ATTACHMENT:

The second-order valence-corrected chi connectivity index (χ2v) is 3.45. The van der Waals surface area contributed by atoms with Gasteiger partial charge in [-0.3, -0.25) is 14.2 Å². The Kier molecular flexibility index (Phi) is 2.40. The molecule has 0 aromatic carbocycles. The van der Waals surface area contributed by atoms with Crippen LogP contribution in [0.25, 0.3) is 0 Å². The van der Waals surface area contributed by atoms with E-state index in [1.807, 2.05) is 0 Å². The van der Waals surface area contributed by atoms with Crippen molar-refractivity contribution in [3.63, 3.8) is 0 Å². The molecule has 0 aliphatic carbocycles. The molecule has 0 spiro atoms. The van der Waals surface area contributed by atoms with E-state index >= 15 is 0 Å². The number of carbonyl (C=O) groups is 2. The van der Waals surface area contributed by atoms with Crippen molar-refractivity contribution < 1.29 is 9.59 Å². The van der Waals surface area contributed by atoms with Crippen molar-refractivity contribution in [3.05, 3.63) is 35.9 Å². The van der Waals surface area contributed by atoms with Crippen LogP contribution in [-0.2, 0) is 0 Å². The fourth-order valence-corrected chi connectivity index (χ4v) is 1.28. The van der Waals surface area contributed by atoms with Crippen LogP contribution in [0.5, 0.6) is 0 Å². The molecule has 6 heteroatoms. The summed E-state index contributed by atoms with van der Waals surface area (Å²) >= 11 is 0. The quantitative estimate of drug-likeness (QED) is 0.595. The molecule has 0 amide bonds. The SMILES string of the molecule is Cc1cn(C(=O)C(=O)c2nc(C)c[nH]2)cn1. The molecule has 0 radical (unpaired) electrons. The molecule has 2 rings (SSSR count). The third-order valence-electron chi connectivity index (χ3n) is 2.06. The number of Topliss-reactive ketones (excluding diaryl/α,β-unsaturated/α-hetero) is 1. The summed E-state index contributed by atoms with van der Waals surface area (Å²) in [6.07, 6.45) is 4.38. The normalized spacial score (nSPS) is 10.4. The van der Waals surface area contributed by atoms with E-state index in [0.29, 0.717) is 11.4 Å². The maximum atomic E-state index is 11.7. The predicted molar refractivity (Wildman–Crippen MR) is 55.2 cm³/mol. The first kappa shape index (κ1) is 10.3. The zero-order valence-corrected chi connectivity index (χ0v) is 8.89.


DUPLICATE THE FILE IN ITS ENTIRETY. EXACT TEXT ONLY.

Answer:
The second-order valence-corrected chi connectivity index (χ2v) is 3.45. The van der Waals surface area contributed by atoms with Gasteiger partial charge in [-0.3, -0.25) is 14.2 Å². The Kier molecular flexibility index (Phi) is 2.40. The molecule has 0 aromatic carbocycles. The van der Waals surface area contributed by atoms with Crippen LogP contribution in [0.25, 0.3) is 0 Å². The van der Waals surface area contributed by atoms with E-state index in [1.807, 2.05) is 0 Å². The van der Waals surface area contributed by atoms with Crippen molar-refractivity contribution in [3.63, 3.8) is 0 Å². The molecule has 0 aliphatic carbocycles. The molecule has 0 spiro atoms. The van der Waals surface area contributed by atoms with E-state index >= 15 is 0 Å². The number of carbonyl (C=O) groups is 2. The van der Waals surface area contributed by atoms with Crippen molar-refractivity contribution < 1.29 is 9.59 Å². The van der Waals surface area contributed by atoms with Crippen molar-refractivity contribution in [3.05, 3.63) is 35.9 Å². The van der Waals surface area contributed by atoms with Crippen LogP contribution in [-0.2, 0) is 0 Å². The fourth-order valence-corrected chi connectivity index (χ4v) is 1.28. The van der Waals surface area contributed by atoms with Crippen LogP contribution in [0.5, 0.6) is 0 Å². The molecule has 6 heteroatoms. The summed E-state index contributed by atoms with van der Waals surface area (Å²) >= 11 is 0. The quantitative estimate of drug-likeness (QED) is 0.595. The molecule has 0 amide bonds. The SMILES string of the molecule is Cc1cn(C(=O)C(=O)c2nc(C)c[nH]2)cn1. The molecule has 0 radical (unpaired) electrons. The molecule has 2 rings (SSSR count). The third-order valence-electron chi connectivity index (χ3n) is 2.06. The number of Topliss-reactive ketones (excluding diaryl/α,β-unsaturated/α-hetero) is 1. The summed E-state index contributed by atoms with van der Waals surface area (Å²) in [6.07, 6.45) is 4.38. The normalized spacial score (nSPS) is 10.4. The van der Waals surface area contributed by atoms with E-state index in [0.29, 0.717) is 11.4 Å². The maximum atomic E-state index is 11.7. The predicted molar refractivity (Wildman–Crippen MR) is 55.2 cm³/mol. The first kappa shape index (κ1) is 10.3. The zero-order valence-corrected chi connectivity index (χ0v) is 8.89.